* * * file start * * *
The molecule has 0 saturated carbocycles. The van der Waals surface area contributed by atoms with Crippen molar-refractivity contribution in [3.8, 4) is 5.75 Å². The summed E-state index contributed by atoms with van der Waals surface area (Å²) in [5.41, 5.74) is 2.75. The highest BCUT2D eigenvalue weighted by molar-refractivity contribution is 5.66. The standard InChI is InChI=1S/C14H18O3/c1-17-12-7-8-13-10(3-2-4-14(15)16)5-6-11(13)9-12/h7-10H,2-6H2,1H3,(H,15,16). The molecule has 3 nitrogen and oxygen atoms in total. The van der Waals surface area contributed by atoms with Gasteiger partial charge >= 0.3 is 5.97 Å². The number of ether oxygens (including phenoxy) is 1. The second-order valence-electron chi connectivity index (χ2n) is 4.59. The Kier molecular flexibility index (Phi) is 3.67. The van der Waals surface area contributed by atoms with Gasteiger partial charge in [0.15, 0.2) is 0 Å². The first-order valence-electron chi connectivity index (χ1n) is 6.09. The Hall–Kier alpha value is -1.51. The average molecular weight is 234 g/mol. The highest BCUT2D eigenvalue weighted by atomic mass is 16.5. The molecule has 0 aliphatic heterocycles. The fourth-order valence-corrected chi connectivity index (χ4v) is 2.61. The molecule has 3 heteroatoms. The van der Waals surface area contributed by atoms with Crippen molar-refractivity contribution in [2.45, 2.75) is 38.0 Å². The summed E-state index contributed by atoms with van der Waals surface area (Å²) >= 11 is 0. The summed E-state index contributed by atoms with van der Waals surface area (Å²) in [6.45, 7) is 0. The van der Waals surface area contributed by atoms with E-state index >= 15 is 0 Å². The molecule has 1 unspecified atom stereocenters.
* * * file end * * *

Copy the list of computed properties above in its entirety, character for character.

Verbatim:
The molecule has 0 saturated carbocycles. The van der Waals surface area contributed by atoms with Crippen molar-refractivity contribution in [3.8, 4) is 5.75 Å². The summed E-state index contributed by atoms with van der Waals surface area (Å²) in [5.41, 5.74) is 2.75. The highest BCUT2D eigenvalue weighted by molar-refractivity contribution is 5.66. The standard InChI is InChI=1S/C14H18O3/c1-17-12-7-8-13-10(3-2-4-14(15)16)5-6-11(13)9-12/h7-10H,2-6H2,1H3,(H,15,16). The molecule has 3 nitrogen and oxygen atoms in total. The van der Waals surface area contributed by atoms with Gasteiger partial charge >= 0.3 is 5.97 Å². The number of ether oxygens (including phenoxy) is 1. The second-order valence-electron chi connectivity index (χ2n) is 4.59. The Kier molecular flexibility index (Phi) is 3.67. The van der Waals surface area contributed by atoms with Gasteiger partial charge in [0.15, 0.2) is 0 Å². The first-order valence-electron chi connectivity index (χ1n) is 6.09. The Hall–Kier alpha value is -1.51. The average molecular weight is 234 g/mol. The highest BCUT2D eigenvalue weighted by atomic mass is 16.5. The molecule has 0 aliphatic heterocycles. The fourth-order valence-corrected chi connectivity index (χ4v) is 2.61. The molecule has 3 heteroatoms. The van der Waals surface area contributed by atoms with Crippen molar-refractivity contribution in [2.45, 2.75) is 38.0 Å². The summed E-state index contributed by atoms with van der Waals surface area (Å²) >= 11 is 0. The summed E-state index contributed by atoms with van der Waals surface area (Å²) in [6.45, 7) is 0. The van der Waals surface area contributed by atoms with E-state index >= 15 is 0 Å². The molecule has 1 unspecified atom stereocenters.